The Chaplin scenic designer admits that, while still bigger than a typical off-Broadway production, his set budget was about $500,000, “which is small for a musical. One of the challenges was in order to make the numbers work, to really make a musical run in a smaller theater, they kept the budgets very tight. The show has a lot of locations — there is something like 30 to 35 places that the set has to take you to in some form. Fitting all of that into a small theater and paying for it with a smaller budget were definite challenges.”

Only a Few Props

Monetary restrictions were also part of the reason the design team opted to portray scenes from Chaplin’s life on a soundstage with a modest number of props to convey where each scene took place. “I wasn’t trying to re-create the entire stage every time we went to a new location,” says Boritt, “so there’s a single object or single thing that enters and tells us where we are. A desk and a light is enough to say they we are in Charlie Chaplin’s office.”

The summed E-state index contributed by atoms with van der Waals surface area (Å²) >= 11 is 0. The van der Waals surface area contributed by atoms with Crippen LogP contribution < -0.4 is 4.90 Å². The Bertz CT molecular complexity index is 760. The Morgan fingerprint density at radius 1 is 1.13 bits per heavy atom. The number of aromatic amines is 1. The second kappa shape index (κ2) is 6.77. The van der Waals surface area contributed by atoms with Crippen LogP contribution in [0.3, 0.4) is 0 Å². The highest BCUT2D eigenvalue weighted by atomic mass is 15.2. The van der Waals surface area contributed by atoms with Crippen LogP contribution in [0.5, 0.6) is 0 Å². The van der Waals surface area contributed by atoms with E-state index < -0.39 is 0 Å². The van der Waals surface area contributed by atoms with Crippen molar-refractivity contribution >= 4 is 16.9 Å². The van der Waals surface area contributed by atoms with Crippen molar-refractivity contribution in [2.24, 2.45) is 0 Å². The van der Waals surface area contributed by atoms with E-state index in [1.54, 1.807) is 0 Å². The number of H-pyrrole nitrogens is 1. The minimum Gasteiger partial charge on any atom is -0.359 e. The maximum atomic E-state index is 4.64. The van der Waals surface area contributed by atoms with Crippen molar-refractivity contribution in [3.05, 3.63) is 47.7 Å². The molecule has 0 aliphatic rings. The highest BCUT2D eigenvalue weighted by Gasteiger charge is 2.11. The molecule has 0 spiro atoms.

A clever way to make maximum use of the props was to integrate the early film technology being represented into their respective scenes. “When the show starts, there are the drapes on the back that lift up and make a canopy over the stage,” says Boritt. “In the earliest movie studios before sound, there were big frames of open sky. They hung these linen diffusers up to diffuse the sunlight so that you didn’t get harsh shadows. That’s what those are meant to replicate. I don’t think the audience gets that. They probably think it’s an interesting effect when they flip up there. In the early scenes we’re mimicking some of the early technology, and if you watch some of the early Keystone films you can see those diffusers sometimes. We’re using that in conjunction with a musical theater vocabulary, so those diffusers that make a ceiling over the early scenes of his childhood then drop down and make kind of a vaudeville curtain for the vaudevilles scenes.”